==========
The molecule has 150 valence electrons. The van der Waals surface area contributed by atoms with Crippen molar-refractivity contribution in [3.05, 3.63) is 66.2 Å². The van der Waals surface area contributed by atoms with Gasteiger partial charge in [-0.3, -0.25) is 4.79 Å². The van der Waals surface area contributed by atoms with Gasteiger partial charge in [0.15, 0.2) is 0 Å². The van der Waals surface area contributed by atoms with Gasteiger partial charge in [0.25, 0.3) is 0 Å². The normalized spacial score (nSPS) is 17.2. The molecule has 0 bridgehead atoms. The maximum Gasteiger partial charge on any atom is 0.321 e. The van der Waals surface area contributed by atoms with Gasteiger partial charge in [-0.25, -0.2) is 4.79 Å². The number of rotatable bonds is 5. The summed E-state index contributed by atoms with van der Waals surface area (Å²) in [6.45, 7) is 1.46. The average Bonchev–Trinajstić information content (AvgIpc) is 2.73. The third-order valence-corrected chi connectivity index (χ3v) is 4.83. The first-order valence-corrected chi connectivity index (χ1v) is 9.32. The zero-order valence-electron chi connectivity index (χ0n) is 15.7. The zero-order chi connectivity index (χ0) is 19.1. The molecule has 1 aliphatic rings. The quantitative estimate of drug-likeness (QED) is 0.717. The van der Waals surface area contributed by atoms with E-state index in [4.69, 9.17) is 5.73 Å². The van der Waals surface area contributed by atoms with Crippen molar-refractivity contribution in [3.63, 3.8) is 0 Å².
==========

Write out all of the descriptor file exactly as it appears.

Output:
The molecule has 150 valence electrons. The van der Waals surface area contributed by atoms with Crippen molar-refractivity contribution in [3.05, 3.63) is 66.2 Å². The van der Waals surface area contributed by atoms with Gasteiger partial charge in [-0.3, -0.25) is 4.79 Å². The van der Waals surface area contributed by atoms with Gasteiger partial charge in [0.15, 0.2) is 0 Å². The van der Waals surface area contributed by atoms with Gasteiger partial charge in [0.25, 0.3) is 0 Å². The normalized spacial score (nSPS) is 17.2. The molecule has 0 bridgehead atoms. The maximum Gasteiger partial charge on any atom is 0.321 e. The van der Waals surface area contributed by atoms with Gasteiger partial charge in [-0.25, -0.2) is 4.79 Å². The number of rotatable bonds is 5. The summed E-state index contributed by atoms with van der Waals surface area (Å²) in [6.45, 7) is 1.46. The average Bonchev–Trinajstić information content (AvgIpc) is 2.73. The third-order valence-corrected chi connectivity index (χ3v) is 4.83. The first-order valence-corrected chi connectivity index (χ1v) is 9.32. The zero-order valence-electron chi connectivity index (χ0n) is 15.7. The zero-order chi connectivity index (χ0) is 19.1. The molecule has 1 aliphatic rings. The quantitative estimate of drug-likeness (QED) is 0.717. The van der Waals surface area contributed by atoms with E-state index in [4.69, 9.17) is 5.73 Å². The van der Waals surface area contributed by atoms with Crippen molar-refractivity contribution in [3.63, 3.8) is 0 Å².